Writing Perspectives: Third Person Point of View

Third Person Point View

We have previously looked at writing perspectives, covering second person POV and first-person POV. In this article, we’ll break down the third person point of view and explore how you can use it effectively.

Definition of Third Person Point of View

Third person uses “he/she/it” and is by far the most commonly used writing perspective.

There are three common types of the third person point of view:

Third Person Limited: In this 3rd person POV, “limited” means that narrator only knows what that character knows within the confines of that person. This includes actions that occur to the character, personal thoughts (ex. “He was beginning to feel hungry…”), or from a actions from a distance, where the narrator has more information than outside of the viewpoint of the protagonist.

Third Person Multiple: Authors that use third person multiple do so to follow multiple characters in a storyline. Writers that employ this point of view should be careful to always describe the events of the story as it pertains to the particular knowledge of the person. For example, a captain of a cruise may know that a ship is sinking and act accordingly, whereas a vacationer may be oblivious to the impending danger.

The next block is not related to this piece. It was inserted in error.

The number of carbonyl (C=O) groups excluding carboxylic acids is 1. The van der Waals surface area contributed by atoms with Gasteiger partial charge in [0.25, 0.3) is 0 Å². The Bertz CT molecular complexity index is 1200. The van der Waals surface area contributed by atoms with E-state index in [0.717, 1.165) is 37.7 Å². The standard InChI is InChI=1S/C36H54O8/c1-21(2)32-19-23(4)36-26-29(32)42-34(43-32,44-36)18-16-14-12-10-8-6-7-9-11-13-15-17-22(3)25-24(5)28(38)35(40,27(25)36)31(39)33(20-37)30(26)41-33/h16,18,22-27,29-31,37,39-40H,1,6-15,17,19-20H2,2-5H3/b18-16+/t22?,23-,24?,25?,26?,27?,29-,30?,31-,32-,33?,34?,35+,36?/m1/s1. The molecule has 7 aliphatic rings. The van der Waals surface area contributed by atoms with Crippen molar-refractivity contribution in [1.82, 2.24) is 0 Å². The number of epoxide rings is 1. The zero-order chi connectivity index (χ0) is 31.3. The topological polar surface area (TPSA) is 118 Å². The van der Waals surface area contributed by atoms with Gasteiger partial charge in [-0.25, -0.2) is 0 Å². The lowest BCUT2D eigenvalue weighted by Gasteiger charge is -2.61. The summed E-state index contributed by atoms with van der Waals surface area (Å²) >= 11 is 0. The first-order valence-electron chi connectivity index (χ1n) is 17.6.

Third Person Omniscient: In contrast to other third person points of view, the narrator knows everything about the story, including the internal feelings and actions of different characters. Often, a god-like narrator is employed at a distance to show how different characters and settings affect one another. The narrator knows things about the past and future that other characters may not be aware of. They comment on the events that transpire and act as a psychologist to the reader to explain the minds of the characters.

Third Person Grammar

Writers use “he,” “she,” or “it” when referring to a person, place, thing, or idea. As a reference, these singular pronouns can be broken down into the following:

Third Person Singular Subjective Case

(singular)

“he” (masculine) Ex. “He is an architect”
“she” (feminine) Ex. “She arrived at six in the morning.”
“it” (neuter) Ex. “It ran out of gas.”

Third Person Plural Objective Case

(singular)

“him” (masculine) Ex. “The gangsters threw him overboard.”
“her” (feminine) Ex. “They want to send her to Florida.”
“it” (neuter) Ex. “It can be trouble sometimes.”

Third Person Plural Possessive Case

(singular)

“his” (masculine) Ex. “His way of cooking is unorthodox.”
“hers” (feminine) Ex. “That pile of clothing is hers.”
“its” (neuter) Ex. “Its best feature is the sunroof.”

Plural cases used in the third person point of view:

Third Person Plural Subjective Case

(plural)

“they” (masculine) Ex. “They play on the men’s football team”
“they” (feminine) Ex. “Young women do as they please.”
“they” (neuter) Ex. “They won’t match the other windows.”

Third Person Plural Objective Case

(plural)

“them” (masculine) Ex. “The game is riding on them.”
“them” (feminine) Ex. “Fashion is a big deal for them.”
“them” (neuter) Ex. “They don’t make them the same way.”

Third Person Plural Possessive Case

(plural)

“their” (masculine) Ex. “Where is their sense of adventure?”
“their” (feminine) Ex. “Their guesswork is reliable.”